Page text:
Philadelphia 9th-11 June 1783.
Since my last private letter to your Excellency nothing has turned up worthy of your notice but what you have received official advice of, from the proper Departments. Indeed unaccountable as it may seem, our Ministers at Paris have not suffered us to hear from them since the 24th of Jany last, till the day before yesterday, when I received two letters from Mr Laurence, one of the 15th of March the other of the 5th of April last.
Altho’ these contain but little information, yet I think proper to enclose the substance of them, in confidence, as it is unknown but that the knowlege of the most trifling circumstances in important negociations may, by accident, prove highly advantageous to one in your Excellency’s situation.
I had the honor of receiving your Excellency’s private letter enclosing one to Mr Pintard, to which the greatest attention was paid.
Mrs Boudinot and Miss Susan join me in reciprocating the most affectionate wishes and respectful compliments to Mrs Washington, in which your Excellency is most warmly included. I have the honor to be, with the highest respect and most sincere esteem, Your Excellency’s Most obedient & very humb. Serv.
P.S. Your Excellency’s Letter by the Secretary of War, was duly recd this Morning & laid before Congress. June 11th 1783.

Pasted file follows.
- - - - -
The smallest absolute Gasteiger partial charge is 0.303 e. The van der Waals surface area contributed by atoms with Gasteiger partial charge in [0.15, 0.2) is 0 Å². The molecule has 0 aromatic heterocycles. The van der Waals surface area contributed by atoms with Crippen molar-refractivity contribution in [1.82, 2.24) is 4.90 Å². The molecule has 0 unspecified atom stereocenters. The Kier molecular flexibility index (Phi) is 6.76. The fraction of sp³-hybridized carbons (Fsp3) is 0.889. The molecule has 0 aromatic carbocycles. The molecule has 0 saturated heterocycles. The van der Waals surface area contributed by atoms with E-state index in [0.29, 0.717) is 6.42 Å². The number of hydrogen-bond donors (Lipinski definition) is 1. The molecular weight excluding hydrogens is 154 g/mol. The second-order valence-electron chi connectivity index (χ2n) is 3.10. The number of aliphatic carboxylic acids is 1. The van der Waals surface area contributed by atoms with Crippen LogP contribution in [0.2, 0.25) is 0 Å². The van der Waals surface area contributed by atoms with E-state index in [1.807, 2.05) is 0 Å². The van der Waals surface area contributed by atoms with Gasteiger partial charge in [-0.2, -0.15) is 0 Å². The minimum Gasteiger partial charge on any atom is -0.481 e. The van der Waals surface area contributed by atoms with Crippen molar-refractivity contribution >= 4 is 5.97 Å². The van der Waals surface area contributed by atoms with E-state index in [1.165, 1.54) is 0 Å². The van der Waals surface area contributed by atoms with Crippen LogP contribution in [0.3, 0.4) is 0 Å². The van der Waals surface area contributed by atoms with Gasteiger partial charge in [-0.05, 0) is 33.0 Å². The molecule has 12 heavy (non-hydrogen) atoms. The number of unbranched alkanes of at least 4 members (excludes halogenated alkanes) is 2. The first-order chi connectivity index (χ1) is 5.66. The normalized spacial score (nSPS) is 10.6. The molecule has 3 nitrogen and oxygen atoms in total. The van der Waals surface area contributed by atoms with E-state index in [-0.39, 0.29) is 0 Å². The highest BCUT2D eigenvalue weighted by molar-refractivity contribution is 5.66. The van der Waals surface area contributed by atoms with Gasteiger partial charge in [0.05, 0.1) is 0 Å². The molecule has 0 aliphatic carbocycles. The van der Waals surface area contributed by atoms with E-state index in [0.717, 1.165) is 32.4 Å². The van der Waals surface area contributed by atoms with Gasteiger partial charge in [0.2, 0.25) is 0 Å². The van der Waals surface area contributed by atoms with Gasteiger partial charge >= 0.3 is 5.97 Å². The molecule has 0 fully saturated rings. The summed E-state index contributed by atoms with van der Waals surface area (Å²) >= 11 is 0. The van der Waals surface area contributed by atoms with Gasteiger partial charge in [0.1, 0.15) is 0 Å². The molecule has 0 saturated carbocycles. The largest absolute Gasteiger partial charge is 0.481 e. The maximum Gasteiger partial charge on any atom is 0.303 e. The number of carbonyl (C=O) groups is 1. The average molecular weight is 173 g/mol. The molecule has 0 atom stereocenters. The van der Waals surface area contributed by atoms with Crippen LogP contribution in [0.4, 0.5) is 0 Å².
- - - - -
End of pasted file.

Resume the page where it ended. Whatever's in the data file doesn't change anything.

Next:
DLC: Papers of George Washington.
15 March-5 April 1783
Five weeks use of the waters at Bath had so far recovered my health as induced me to come to London about 18 days ago in order to avail myself of opportunities for urging a definitive treaty, as well as the necessity for removing the British troops from New York. I have signified my opinion to the proper persons, that until the latter is effected America will not deem herself at peace. Wise and good men feel the impression, acknowledge the propriety of my observations and while there was Government by a Ministry that point was attended to. But for some days past the struggle has been who should be the persons to form a new administration. In the mean time the momentous business in which we are concerned lies dormant. The House of Commons had introduced a Bill for a provisional establishment & regulation of trade &c. A printed copy was put into my hands and my opinion asked by many members of that house. I objected generally to [opening] a trade by act of Parliament, and specially certain parts of the Bill, but above all to an intercourse until the Citizens of New-York shall be left in possession of their whole Country & This Bill has been rejected and a new one projected—[ ] in the same language. Be the Bill what it may, however suitable to the purposes of G. Britain, speciously conducive to the mutual interests of G. Britain & America, I think there cannot be, I hope there will not be, permitted on our part any intercourse until your troops are effectually removed. “Why is not the definitive Treaty concluded and the important then established? or why are not measures adopted for withdrawing the Troops? Are the Troops to be continued there in terrorem to force a trade or to compel us to measures respecting the people called Loyalists? Would you proceed in your debates and deliberations if there was even a Serjeant’s Guard at the door of your house? The troops will be withdrawn as speedily as possible. The parts of America will be open to your Commerce as speedily as possible.” (Reasons &c.)